Frankly, if you asked me six months ago if I would give up my Tuesday quiz night with the girls, or go on a blind date, then my answer would undoubtedly have been, “Blind dates are so tacky. They are definitely for the desperate.” From the age of sixteen I have had fourteen years of dating, ten boyfriends, six of them lovers and, up until a year ago, had been in a four-year relationship that hit more icebergs than the Titanic. No, my blind date love boat days have well and truly sailed. I am so over men.
However, two weeks ago, Glenda, Nell, Christine and I, hit Cupids Cave—Nottingham’s notorious Saturday night hot spot for eighteen to twenty year old blushing brides to be, celebrating their last weekend of freedom. It was reluctant moral support for Glenda, who had been press ganged into her younger sister’s hen night. Like every member of our group, Glenda was proud not to be married.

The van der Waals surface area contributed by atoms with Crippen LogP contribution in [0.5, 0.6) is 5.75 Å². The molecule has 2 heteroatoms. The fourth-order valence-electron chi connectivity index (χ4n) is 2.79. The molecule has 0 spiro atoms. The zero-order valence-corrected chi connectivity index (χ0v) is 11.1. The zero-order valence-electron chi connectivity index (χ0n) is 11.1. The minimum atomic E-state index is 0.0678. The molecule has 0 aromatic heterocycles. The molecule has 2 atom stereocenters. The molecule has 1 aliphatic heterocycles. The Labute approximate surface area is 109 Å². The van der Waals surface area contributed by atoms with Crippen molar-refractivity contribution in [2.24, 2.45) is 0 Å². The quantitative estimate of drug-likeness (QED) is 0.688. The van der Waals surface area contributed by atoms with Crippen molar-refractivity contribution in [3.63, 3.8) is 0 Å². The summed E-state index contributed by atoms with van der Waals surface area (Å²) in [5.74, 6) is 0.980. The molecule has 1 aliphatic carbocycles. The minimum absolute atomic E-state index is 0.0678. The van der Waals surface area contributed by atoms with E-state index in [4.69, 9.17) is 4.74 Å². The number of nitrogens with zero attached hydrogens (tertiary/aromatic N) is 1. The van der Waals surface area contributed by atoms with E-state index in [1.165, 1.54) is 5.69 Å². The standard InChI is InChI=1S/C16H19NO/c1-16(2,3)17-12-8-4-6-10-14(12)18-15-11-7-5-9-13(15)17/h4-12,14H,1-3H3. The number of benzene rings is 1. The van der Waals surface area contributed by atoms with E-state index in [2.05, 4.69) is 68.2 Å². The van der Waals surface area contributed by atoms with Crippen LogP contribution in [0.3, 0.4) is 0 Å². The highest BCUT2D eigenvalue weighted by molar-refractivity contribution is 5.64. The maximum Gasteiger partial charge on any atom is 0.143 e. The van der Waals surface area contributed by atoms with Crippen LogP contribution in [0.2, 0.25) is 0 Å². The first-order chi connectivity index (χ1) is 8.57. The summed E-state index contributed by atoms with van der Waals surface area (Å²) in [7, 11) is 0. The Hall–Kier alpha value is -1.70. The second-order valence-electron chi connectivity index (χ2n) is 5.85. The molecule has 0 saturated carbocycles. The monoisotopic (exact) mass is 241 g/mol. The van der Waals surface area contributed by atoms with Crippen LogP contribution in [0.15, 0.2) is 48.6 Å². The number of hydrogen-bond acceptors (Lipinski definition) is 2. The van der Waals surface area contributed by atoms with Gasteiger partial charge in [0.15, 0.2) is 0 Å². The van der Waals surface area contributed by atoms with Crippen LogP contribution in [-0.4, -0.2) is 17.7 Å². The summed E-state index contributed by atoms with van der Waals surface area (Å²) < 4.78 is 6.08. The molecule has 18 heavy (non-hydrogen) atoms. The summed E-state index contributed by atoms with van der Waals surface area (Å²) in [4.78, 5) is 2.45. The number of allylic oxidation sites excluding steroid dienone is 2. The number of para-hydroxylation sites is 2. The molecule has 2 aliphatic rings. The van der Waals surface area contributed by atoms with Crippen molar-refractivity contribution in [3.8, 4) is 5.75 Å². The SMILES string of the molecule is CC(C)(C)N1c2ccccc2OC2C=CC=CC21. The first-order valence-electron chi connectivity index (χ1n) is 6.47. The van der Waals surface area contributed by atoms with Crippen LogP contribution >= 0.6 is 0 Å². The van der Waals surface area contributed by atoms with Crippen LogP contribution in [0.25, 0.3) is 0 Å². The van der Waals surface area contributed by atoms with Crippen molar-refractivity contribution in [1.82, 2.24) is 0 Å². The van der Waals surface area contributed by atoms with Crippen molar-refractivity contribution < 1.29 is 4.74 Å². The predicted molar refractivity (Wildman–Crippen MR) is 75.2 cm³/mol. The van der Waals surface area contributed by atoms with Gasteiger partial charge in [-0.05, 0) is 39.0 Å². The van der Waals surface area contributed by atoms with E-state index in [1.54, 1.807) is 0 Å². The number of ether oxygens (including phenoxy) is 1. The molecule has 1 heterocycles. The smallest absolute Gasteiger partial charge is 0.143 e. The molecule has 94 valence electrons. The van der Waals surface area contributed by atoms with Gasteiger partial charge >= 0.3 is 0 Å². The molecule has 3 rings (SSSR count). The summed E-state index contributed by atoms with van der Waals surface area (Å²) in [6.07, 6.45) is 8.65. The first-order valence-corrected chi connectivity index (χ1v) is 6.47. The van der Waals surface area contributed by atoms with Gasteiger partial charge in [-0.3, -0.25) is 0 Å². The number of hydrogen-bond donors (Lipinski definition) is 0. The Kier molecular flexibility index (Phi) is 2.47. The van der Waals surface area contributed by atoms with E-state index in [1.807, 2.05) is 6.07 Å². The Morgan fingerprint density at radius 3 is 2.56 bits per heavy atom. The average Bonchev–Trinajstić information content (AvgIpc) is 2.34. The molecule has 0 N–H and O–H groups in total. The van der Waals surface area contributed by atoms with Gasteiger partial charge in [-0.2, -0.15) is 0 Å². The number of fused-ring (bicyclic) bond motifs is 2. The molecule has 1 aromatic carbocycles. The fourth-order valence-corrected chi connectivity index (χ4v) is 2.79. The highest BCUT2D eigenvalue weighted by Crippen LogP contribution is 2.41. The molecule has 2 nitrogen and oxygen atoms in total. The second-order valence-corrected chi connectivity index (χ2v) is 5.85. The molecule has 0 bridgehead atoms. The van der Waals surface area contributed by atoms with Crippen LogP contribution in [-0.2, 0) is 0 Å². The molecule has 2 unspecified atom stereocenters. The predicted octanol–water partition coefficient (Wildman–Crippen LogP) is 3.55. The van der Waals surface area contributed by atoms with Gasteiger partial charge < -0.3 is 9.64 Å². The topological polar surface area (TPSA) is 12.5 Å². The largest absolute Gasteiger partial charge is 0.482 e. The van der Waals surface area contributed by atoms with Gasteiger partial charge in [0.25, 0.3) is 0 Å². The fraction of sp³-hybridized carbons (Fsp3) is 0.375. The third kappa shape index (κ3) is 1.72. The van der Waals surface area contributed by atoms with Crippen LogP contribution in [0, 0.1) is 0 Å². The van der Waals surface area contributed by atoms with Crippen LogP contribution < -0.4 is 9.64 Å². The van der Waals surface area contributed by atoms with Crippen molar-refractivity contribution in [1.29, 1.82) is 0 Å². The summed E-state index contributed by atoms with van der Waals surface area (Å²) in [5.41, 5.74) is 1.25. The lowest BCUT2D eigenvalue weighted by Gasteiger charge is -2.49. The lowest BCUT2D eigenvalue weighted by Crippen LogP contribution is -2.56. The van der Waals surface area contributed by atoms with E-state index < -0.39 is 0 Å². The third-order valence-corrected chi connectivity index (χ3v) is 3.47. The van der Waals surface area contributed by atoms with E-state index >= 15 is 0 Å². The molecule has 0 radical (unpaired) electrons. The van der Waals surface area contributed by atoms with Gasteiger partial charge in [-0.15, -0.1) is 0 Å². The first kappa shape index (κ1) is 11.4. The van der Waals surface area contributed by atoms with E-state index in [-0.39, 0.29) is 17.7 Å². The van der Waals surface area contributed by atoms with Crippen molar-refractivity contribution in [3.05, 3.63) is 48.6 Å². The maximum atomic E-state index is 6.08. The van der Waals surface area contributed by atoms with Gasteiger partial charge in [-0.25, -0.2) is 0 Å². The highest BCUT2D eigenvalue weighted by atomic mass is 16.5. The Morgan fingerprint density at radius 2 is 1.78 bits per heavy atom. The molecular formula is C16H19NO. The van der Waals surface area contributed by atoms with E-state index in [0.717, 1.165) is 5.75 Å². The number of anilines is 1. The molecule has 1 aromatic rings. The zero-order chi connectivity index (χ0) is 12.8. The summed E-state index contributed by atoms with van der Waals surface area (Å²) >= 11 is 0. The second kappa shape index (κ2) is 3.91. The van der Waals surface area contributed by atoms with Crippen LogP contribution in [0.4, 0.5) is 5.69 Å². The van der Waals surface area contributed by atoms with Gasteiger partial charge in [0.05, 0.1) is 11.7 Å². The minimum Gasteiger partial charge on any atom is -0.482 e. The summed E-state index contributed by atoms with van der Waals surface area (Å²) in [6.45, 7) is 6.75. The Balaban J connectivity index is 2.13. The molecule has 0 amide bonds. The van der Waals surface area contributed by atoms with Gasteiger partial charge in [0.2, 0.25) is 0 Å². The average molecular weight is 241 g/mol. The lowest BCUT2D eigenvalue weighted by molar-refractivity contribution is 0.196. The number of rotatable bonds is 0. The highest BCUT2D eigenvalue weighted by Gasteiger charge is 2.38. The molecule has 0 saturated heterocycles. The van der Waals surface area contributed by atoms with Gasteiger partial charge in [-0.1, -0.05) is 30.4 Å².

Tucked away in a corner, I was not sure if I was more depressed that we were the oldest women in the club, or that I recognised so many of my ex pupils I had taught biology to in the past few years. At least three acknowledged me, flashing their diamond solitaires under my nose. They may not have found any ecological break-through, but one thing was certain, they had discovered a biological phenomenon that was oblivion to me, how to get a man and keep him.
Snivelling into my fifth Sex on the Beach cocktail, I began wallowing in a state of drunken remorse. Leaping from my bar stool I declared the fate of my future. “I will never have sex again, let alone have sex on a beach.”